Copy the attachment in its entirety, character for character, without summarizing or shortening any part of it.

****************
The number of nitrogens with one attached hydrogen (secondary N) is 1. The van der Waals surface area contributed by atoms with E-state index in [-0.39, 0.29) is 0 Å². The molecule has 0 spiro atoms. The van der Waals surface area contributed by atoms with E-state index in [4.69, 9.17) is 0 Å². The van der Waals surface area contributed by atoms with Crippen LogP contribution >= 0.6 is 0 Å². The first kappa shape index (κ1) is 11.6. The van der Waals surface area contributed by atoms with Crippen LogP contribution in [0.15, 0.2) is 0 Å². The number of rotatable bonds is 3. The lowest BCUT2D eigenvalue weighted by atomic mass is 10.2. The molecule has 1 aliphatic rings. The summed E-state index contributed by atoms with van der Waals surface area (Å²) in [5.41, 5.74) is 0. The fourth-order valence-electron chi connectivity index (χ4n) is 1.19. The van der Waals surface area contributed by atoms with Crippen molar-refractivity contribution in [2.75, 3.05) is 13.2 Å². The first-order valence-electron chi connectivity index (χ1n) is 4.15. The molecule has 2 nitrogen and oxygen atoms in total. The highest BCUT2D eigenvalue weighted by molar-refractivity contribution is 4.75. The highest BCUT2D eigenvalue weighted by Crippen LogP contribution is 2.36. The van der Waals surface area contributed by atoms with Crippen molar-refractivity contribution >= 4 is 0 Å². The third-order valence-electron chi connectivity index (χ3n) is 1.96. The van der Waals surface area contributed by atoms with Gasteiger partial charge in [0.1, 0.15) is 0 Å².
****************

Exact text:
The number of nitrogens with one attached hydrogen (secondary N) is 1. The van der Waals surface area contributed by atoms with E-state index in [-0.39, 0.29) is 0 Å². The molecule has 0 spiro atoms. The van der Waals surface area contributed by atoms with E-state index in [4.69, 9.17) is 0 Å². The van der Waals surface area contributed by atoms with Crippen LogP contribution >= 0.6 is 0 Å². The first kappa shape index (κ1) is 11.6. The van der Waals surface area contributed by atoms with Crippen LogP contribution in [0.15, 0.2) is 0 Å². The number of rotatable bonds is 3. The lowest BCUT2D eigenvalue weighted by atomic mass is 10.2. The molecule has 1 aliphatic rings. The summed E-state index contributed by atoms with van der Waals surface area (Å²) in [5.41, 5.74) is 0. The fourth-order valence-electron chi connectivity index (χ4n) is 1.19. The van der Waals surface area contributed by atoms with Crippen molar-refractivity contribution in [2.75, 3.05) is 13.2 Å². The first-order valence-electron chi connectivity index (χ1n) is 4.15. The molecule has 2 nitrogen and oxygen atoms in total. The highest BCUT2D eigenvalue weighted by molar-refractivity contribution is 4.75. The highest BCUT2D eigenvalue weighted by Crippen LogP contribution is 2.36. The van der Waals surface area contributed by atoms with Crippen molar-refractivity contribution >= 4 is 0 Å². The third-order valence-electron chi connectivity index (χ3n) is 1.96. The van der Waals surface area contributed by atoms with Gasteiger partial charge in [0.1, 0.15) is 0 Å².